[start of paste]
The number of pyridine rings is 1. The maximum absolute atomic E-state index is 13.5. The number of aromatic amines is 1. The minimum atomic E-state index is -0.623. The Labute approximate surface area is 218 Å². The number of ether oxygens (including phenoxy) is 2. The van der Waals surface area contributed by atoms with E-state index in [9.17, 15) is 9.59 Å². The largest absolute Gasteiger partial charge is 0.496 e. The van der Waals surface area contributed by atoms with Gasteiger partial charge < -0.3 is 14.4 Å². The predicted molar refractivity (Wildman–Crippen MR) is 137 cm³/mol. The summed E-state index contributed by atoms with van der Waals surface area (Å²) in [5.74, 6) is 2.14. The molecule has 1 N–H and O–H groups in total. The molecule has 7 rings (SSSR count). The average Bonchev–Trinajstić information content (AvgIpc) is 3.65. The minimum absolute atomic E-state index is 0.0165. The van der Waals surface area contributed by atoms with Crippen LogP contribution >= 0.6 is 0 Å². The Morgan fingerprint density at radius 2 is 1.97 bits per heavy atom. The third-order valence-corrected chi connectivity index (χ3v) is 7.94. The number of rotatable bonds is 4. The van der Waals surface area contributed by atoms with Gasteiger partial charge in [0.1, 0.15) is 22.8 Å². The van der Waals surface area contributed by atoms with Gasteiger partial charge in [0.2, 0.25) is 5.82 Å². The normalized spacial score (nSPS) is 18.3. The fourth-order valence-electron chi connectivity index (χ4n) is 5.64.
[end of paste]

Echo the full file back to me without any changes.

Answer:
The number of pyridine rings is 1. The maximum absolute atomic E-state index is 13.5. The number of aromatic amines is 1. The minimum atomic E-state index is -0.623. The Labute approximate surface area is 218 Å². The number of ether oxygens (including phenoxy) is 2. The van der Waals surface area contributed by atoms with E-state index in [9.17, 15) is 9.59 Å². The largest absolute Gasteiger partial charge is 0.496 e. The van der Waals surface area contributed by atoms with Gasteiger partial charge < -0.3 is 14.4 Å². The predicted molar refractivity (Wildman–Crippen MR) is 137 cm³/mol. The summed E-state index contributed by atoms with van der Waals surface area (Å²) in [5.74, 6) is 2.14. The molecule has 1 N–H and O–H groups in total. The molecule has 7 rings (SSSR count). The average Bonchev–Trinajstić information content (AvgIpc) is 3.65. The minimum absolute atomic E-state index is 0.0165. The van der Waals surface area contributed by atoms with Crippen LogP contribution >= 0.6 is 0 Å². The Morgan fingerprint density at radius 2 is 1.97 bits per heavy atom. The third-order valence-corrected chi connectivity index (χ3v) is 7.94. The number of rotatable bonds is 4. The van der Waals surface area contributed by atoms with Gasteiger partial charge in [0.1, 0.15) is 22.8 Å². The van der Waals surface area contributed by atoms with Gasteiger partial charge in [0.2, 0.25) is 5.82 Å². The normalized spacial score (nSPS) is 18.3. The fourth-order valence-electron chi connectivity index (χ4n) is 5.64.